Howard Schneider: As a rule of thumb, unless you are working out a really intense, flatout level for an hour or more, what you eat before and after is not going to matter so much...Let your stomach be your guide on that front, and focus on making sure you get a balance of nutrients throughout the day -- maybe forty to fifty percent from carbs, and the rest from goods fats and protein. All the info about "do this before" or "do that right after" really is not that important unless you are into high-level sports/resistance/endurance training. At that level people are training to tweak an extra percent or two of performance out of their system...The rest of us are just trying to live to 100....
Rockville, Md.: How do I go about finding a personal trainer when none of my friends have ever used one? Is getting one for only 6 sessions worth it? (my money runs out afterwards; this is a gift from my dad). Thanks!
Howard Schneider: Second question first: You can learn a lot in six sessions, and that should be your goal -- so up as much information as possible so you can carry on afterwards on your own.
As to finding one, that process can add to your training -- check out the different gyms that are convenient to your home or office, and see if they offer an introductory training session (many will)...Do a few of those until you find out someone you like who seems willing to teach as well as train. It will be important, btw, for you to identify goals -- are you after weight loss? strength improvement? cardio fitness? The program will change depending on what you want to happen....
Vicky Hallett: And it never hurts to ask for references. Talk to some other clients of a trainer to see what they have to say, and you'll get a feel for what you're in for.
Boston: Just something I am curious about: Why do all the running training plans for 5 or 10ks that I see involve rarely if ever running a 5 or 10k? I've been looking at Bingham's books and some places online in preparation for a 5 mile and 5k I've got coming up in Boston and I find it strange that many of them have you running the desired distance for the first time on the actual race day. In preparing for my 5 mile race, I've taken it as a given that the best preparation is actually getting myself to a point where I can consistently run five miles? Am I missing something here?
Also, on a related note, I really enjoyed your
Howard Schneider: The main issue in what I assume is a beginners program is to build up your endurance without injury or overtraining so that you finish the event (without so much regard to time).
The thrust is to get you close enough so that you can add the final increment without trouble on race day (given time to taper and recover in the week or so before).
If you move to more advanced programs, you'd be running longer than the event, with speed, tempo, hills, etc. worked in to make you faster.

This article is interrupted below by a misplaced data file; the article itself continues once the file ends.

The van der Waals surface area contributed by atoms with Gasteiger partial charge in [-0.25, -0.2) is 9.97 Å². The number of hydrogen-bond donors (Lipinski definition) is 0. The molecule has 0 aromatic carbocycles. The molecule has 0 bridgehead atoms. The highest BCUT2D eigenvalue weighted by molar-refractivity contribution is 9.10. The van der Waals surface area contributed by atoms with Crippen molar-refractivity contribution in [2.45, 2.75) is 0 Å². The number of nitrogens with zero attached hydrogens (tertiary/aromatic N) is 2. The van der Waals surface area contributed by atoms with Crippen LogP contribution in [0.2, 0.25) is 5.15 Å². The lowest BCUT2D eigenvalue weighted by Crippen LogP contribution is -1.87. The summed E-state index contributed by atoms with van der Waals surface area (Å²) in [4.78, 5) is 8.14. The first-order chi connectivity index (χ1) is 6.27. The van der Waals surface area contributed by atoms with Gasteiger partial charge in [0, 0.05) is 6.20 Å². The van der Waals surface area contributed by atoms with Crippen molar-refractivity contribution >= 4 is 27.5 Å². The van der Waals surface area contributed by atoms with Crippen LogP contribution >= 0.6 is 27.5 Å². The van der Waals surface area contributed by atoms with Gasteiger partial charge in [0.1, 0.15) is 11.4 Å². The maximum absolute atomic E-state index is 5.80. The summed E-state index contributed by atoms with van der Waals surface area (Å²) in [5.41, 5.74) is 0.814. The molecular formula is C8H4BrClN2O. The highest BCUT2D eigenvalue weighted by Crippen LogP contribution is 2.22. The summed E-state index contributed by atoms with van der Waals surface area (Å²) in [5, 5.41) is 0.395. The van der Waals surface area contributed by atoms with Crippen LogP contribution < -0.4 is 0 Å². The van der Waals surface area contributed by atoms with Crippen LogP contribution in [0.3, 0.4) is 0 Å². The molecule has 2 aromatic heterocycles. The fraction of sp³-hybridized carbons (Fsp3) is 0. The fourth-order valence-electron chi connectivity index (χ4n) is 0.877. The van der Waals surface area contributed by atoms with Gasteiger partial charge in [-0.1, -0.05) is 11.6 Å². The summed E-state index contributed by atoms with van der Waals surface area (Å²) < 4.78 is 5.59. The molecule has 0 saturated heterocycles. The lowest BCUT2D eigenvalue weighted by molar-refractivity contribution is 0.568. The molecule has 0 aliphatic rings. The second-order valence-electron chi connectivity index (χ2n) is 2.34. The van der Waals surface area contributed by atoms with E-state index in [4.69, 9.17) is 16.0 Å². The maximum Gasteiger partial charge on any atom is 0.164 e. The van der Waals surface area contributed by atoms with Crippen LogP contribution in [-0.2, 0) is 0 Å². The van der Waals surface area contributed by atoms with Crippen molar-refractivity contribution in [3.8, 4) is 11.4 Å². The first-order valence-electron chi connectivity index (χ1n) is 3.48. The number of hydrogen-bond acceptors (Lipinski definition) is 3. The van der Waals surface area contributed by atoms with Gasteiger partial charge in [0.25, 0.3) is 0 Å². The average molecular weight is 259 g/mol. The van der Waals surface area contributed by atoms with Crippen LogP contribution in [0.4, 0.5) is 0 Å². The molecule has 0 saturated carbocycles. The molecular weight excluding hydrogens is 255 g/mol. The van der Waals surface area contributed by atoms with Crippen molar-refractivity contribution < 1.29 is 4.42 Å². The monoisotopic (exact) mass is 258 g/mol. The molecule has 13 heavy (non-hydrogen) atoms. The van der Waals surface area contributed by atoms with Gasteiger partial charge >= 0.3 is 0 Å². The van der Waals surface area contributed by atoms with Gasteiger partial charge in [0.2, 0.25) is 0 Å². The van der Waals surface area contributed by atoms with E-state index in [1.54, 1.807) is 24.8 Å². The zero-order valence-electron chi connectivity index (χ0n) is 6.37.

Keep in mind that marathon training is generally capped at 20 miles...Programs for a half marathon might cap at 10 or 12...
The philosophy is: train, but don't overtrain. Worse than being a little shy of your goal, is going way over before the race, and waking up on race day feeling spent (the effects of overtraining can linger a while....)
As to the Nikes, don't know that model in particular -- sorry you missed the chat with Runners World guru Warran Greene. But if you have any doubts about the footwear, get to a specialty store and have them check you out...
Alexandria, Va.: Foot Question -- I have dramatically cut back on my running in favor of swimming and am now running about once per week, five miles or so. The last couple of weeks after running I have experienced pain in the back of my arch on the bottom of my foot bad enough to make me limp. It goes away by the end of the day, but is quite painful throughout the day. Any idea what this could be?
Vicky Hallett: We're not medically trained and I don't like to pretend to be. If a pair of new shoes aren't the problem, I'd see a podiatrist.
Howard Schneider: This looks like a pretty cool way to get started....Then after you've done that, go see the podiatrist....
I'm in the process of switching gyms, and there is about a two-week gap between when my old membership ends and my new one begins. What can I do to keep in shape during this time and not lose all the progress I made (with weights and cardio machines)? I don't want to buy equipment, it's cold outside, and I don't have room in my room (in a shared house) to do a workout dvd.
Vicky Hallett: Two weeks is not enough to lose all of your progress! Just try to keep generally active. A few situps, squats, push-ups and the like (check our exercise demos at washingtonpost.com/fitness for more ideas) will keep your muscles in check without annoying your housemates.
And the weather isn't that bad now -- I'm a weenie about the cold and I walked to work today (about four miles)...
Howard Schneider: Okay folks...that is it for today...The weather is turning great, and vicky and I have a beautiful Cherry Blossom walk and challenge ready to go. The map will be in next Tuesday's papern and online, along with clues and PRIZES...So be sure to tune in....
Vicky Hallett: And, as always, email us at email@example.com. See you next week!
Editor's Note: washingtonpost.com moderators retain editorial control over Discussions and choose the most relevant questions for guests and hosts; guests and hosts can decline to answer questions. washingtonpost.com is not responsible for any content posted by third parties.